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I know that this blog is, in all likelihood, going to put a few hypnotist’s noses out of joint, but I believe that it’s time to clear up the myriad misconceptions about stage hypnosis once and for all.

The illusion of control surrounding hypnosis which arises from such shows does, unfortunately, have a hindering effect on the immediate progress that people who have debilitating phobias, fears, habits and limiting beliefs can make in just one session.

I want to illustrate the process a hypnotist will go through to organise a stage hypnosis show.

I will give you two versions of events, and I want you to pick the one that you know as being reality.

A hypnotist wishes to host an event, so he hires a group of van-driving ‘kidnappers who arrive in a town and abduct numerous people by putting sacks over their heads, hustling them into a van and driving them to a local venue whereupon they are put into seats as the hypnotist bounds onto the stage saying;

Da-darrr.you are taking part in a hypnosis show”.

Sound familiar? No, I didn’t think it would.

Here is what really happens.  The hypnotist will select an area to advertise in and use all conventional means to publicise their show including printing tickets, posters etc and relying partly upon word-of-mouth to help publicise the show and one person will say to another;

“Hey! there is a hypnotists show in town, do you fancy going?

The reality then is that people will buy tickets of their own free will and attend the event in the knowledge that some members of the audience will be a part of the performance.

The hypnotist knows he will need audience participation or the show won’t be a success. The hypnotist will be aware that approximately 20% of the population are susceptible and 5% are super susceptible to stage hypnosis.  How do you think the Hypnotist differentiates between the ones who are willing or even good hypnotic subjects, and the not-so-willing.  A professional can see who they are but, even more effective than that, they will just ask “Who wants to be part of my show?.

The hand-picked members of the audience are asked to walk on stage of their own free will.

I might add one more time, in case it was not obvious the first time.   The members of the audience who are most susceptible to hypnosis tend to be those who love to act, be the centre of attention or feel a calling to be a singer, drawn to karaoke; it doesn’t mean they will be good at these things but they are hard-wired to perform in some way.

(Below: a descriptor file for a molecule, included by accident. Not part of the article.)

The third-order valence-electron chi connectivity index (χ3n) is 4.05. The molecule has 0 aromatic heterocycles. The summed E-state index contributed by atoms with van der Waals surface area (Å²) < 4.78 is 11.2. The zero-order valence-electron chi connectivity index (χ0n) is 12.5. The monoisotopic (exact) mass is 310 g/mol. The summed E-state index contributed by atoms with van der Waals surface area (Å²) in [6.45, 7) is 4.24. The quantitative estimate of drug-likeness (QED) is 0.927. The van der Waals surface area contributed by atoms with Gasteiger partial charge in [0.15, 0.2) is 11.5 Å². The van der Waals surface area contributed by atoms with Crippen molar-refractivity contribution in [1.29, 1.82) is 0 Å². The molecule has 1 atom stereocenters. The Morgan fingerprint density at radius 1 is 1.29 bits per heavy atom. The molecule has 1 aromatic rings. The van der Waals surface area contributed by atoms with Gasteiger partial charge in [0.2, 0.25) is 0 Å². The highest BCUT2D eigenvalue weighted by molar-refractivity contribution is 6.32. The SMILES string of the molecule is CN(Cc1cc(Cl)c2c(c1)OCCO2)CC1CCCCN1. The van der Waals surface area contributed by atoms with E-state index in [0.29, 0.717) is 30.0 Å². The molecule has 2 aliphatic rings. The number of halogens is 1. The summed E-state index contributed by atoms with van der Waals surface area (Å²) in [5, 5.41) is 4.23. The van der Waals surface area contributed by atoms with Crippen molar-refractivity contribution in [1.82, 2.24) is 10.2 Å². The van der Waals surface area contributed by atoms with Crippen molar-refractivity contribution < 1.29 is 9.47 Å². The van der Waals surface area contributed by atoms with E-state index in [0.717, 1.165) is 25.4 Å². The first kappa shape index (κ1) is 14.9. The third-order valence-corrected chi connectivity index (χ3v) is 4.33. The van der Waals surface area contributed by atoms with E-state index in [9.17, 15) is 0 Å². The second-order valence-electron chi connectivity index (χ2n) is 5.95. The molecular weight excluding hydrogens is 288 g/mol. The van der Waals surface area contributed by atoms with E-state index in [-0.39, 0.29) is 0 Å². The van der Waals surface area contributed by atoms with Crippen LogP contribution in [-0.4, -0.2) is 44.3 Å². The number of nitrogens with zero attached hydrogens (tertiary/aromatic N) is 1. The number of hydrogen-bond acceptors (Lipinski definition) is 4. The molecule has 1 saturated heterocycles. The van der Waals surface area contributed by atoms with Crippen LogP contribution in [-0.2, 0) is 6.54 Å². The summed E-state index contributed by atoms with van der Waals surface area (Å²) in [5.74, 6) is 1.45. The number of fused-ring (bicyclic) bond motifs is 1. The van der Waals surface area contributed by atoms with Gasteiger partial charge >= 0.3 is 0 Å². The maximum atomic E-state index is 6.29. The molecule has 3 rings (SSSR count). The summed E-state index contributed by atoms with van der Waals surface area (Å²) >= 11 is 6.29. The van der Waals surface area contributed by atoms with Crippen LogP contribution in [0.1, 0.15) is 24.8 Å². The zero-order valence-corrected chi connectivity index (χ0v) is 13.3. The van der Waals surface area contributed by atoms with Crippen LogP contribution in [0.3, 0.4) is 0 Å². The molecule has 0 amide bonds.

This is obviously a generalisation and I’m sure some introverted individuals have ended up on stage, but I’m also sure that the effects may have been different.  So, when they are checked for their ease of going into that trance state, this clearly identifies the willing vis-a-vis the not-so-willing and the show can begin.

During the show people may be asked in that trance state to look, for example, for their left arm or talk to the audience in an alien language.  This can be entertaining and cringe worthy at the same time; perhaps that is merely the perspective of an introvert that wouldn’t be seen dead on a hypnotist’s stage show.

Most importantly, no one at any time was forced against their will….but there was an illusion of just that.  Unfortunately the same perspective is applied in the mind of many people to hypnotherapy, they are not able to differentiate between the two.  This invariably leads me to have to explain stage hypnosis to virtually every client who comes to see me.

When I first began as a qualified hypnotherapist I would witness clients making substantial immediate changes and it never ceased to amaze me.  My passion for helping others encouraged me to notice people with the same complaints; I was trained to listen to people talk about their challenges; the world had changed for me. There was a new frequency to tune into, one of facilitating others, inadvertently aligning myself with a calling. The same calling I see my students aligning themselves with and also finding a great sense of fulfilment in their life.

Every so often I would come across someone who had the same challenge as a previous client, and I would insist on helping them, convincing them of the change they were capable of.  Do you think that there would have been the same outcome of immediate change after coercing that person into a session? No, certainly not and for one very simple reason; it was against their free will, one of the unwritten laws of the Universe.

We all do what we want and if forced into an alternate attitude, at some point, we will revert back to an old behaviour or mentality because it was probably still serving us in some way.

I hope this blog helps to clear up the control aspect of hypnotherapy and gives you reassurance.

All hypnosis is self-hypnosis.

You are in control and only you can let go or create a brighter future, that is your responsibility and no one can take that away from you.

Hypnotherapy is an amazing way to make instant changes in your life, dealing with the powerful subconscious mind, rather than the limited conscious mind which (most other but not all) traditional facilitators focus on, for example,  counselling, psychology and psychiatry.

If you learnt something new please share or like this blog so others can be enlightened.

Upcoming blogs:

  1. How is hypnotherapy so effective in just one session.
  2. Is smoking an addiction or just a complex compulsive habit?

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